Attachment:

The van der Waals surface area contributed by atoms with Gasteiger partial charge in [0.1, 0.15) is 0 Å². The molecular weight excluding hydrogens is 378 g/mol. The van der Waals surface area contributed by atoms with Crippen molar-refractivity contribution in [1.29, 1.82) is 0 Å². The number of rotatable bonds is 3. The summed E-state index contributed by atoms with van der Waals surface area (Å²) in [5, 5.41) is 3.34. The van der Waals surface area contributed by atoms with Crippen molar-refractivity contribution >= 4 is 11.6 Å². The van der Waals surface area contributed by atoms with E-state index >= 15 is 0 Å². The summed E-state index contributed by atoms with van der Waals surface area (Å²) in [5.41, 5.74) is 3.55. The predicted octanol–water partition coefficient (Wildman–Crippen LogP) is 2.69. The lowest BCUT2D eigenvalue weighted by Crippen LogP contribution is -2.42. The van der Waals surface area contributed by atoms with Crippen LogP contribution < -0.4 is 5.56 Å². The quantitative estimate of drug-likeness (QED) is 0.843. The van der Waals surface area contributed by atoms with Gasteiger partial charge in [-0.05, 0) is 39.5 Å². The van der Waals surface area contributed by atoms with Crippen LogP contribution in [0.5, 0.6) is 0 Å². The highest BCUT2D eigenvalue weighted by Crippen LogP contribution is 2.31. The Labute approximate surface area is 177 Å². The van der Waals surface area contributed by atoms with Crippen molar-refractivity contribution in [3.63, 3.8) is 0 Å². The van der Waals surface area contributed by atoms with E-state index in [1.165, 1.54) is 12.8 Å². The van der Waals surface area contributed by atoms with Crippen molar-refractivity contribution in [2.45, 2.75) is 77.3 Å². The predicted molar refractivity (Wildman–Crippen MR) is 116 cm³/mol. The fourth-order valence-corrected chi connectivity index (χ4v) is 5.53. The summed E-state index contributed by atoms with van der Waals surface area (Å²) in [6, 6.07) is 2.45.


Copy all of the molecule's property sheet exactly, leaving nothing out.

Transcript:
The van der Waals surface area contributed by atoms with Gasteiger partial charge in [0.1, 0.15) is 0 Å². The molecular weight excluding hydrogens is 378 g/mol. The van der Waals surface area contributed by atoms with Crippen molar-refractivity contribution in [1.29, 1.82) is 0 Å². The number of rotatable bonds is 3. The summed E-state index contributed by atoms with van der Waals surface area (Å²) in [5, 5.41) is 3.34. The van der Waals surface area contributed by atoms with Crippen molar-refractivity contribution >= 4 is 11.6 Å². The van der Waals surface area contributed by atoms with E-state index >= 15 is 0 Å². The summed E-state index contributed by atoms with van der Waals surface area (Å²) in [5.41, 5.74) is 3.55. The predicted octanol–water partition coefficient (Wildman–Crippen LogP) is 2.69. The lowest BCUT2D eigenvalue weighted by Crippen LogP contribution is -2.42. The van der Waals surface area contributed by atoms with Crippen LogP contribution < -0.4 is 5.56 Å². The quantitative estimate of drug-likeness (QED) is 0.843. The van der Waals surface area contributed by atoms with Gasteiger partial charge in [-0.05, 0) is 39.5 Å². The van der Waals surface area contributed by atoms with Crippen LogP contribution in [0.5, 0.6) is 0 Å². The highest BCUT2D eigenvalue weighted by Crippen LogP contribution is 2.31. The Labute approximate surface area is 177 Å². The van der Waals surface area contributed by atoms with Crippen molar-refractivity contribution in [3.63, 3.8) is 0 Å². The van der Waals surface area contributed by atoms with E-state index in [1.165, 1.54) is 12.8 Å². The van der Waals surface area contributed by atoms with Crippen molar-refractivity contribution in [2.45, 2.75) is 77.3 Å². The predicted molar refractivity (Wildman–Crippen MR) is 116 cm³/mol. The fourth-order valence-corrected chi connectivity index (χ4v) is 5.53. The summed E-state index contributed by atoms with van der Waals surface area (Å²) in [6, 6.07) is 2.45.